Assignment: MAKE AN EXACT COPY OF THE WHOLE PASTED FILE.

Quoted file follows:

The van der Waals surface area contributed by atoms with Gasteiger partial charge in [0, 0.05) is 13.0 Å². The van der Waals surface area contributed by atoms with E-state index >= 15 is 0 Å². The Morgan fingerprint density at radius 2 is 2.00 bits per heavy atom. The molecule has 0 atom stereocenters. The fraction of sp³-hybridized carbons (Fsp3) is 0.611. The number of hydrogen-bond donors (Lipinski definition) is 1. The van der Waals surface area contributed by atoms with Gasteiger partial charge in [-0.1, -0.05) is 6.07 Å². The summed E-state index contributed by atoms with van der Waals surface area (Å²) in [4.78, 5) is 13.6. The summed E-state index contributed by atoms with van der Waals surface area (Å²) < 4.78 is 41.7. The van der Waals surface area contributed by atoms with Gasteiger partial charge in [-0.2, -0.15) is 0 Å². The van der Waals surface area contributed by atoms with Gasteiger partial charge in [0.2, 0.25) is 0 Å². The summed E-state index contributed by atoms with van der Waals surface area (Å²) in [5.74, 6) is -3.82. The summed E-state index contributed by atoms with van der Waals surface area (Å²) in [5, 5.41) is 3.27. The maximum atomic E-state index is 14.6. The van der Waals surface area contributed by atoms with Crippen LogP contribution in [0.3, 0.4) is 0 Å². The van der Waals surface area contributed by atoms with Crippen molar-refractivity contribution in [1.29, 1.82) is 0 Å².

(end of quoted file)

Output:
The van der Waals surface area contributed by atoms with Gasteiger partial charge in [0, 0.05) is 13.0 Å². The van der Waals surface area contributed by atoms with E-state index >= 15 is 0 Å². The Morgan fingerprint density at radius 2 is 2.00 bits per heavy atom. The molecule has 0 atom stereocenters. The fraction of sp³-hybridized carbons (Fsp3) is 0.611. The number of hydrogen-bond donors (Lipinski definition) is 1. The van der Waals surface area contributed by atoms with Gasteiger partial charge in [-0.1, -0.05) is 6.07 Å². The summed E-state index contributed by atoms with van der Waals surface area (Å²) in [4.78, 5) is 13.6. The summed E-state index contributed by atoms with van der Waals surface area (Å²) < 4.78 is 41.7. The van der Waals surface area contributed by atoms with Gasteiger partial charge in [-0.2, -0.15) is 0 Å². The van der Waals surface area contributed by atoms with Gasteiger partial charge in [0.2, 0.25) is 0 Å². The summed E-state index contributed by atoms with van der Waals surface area (Å²) in [5.74, 6) is -3.82. The summed E-state index contributed by atoms with van der Waals surface area (Å²) in [5, 5.41) is 3.27. The maximum atomic E-state index is 14.6. The van der Waals surface area contributed by atoms with Crippen LogP contribution in [0.3, 0.4) is 0 Å². The van der Waals surface area contributed by atoms with Crippen molar-refractivity contribution in [1.29, 1.82) is 0 Å².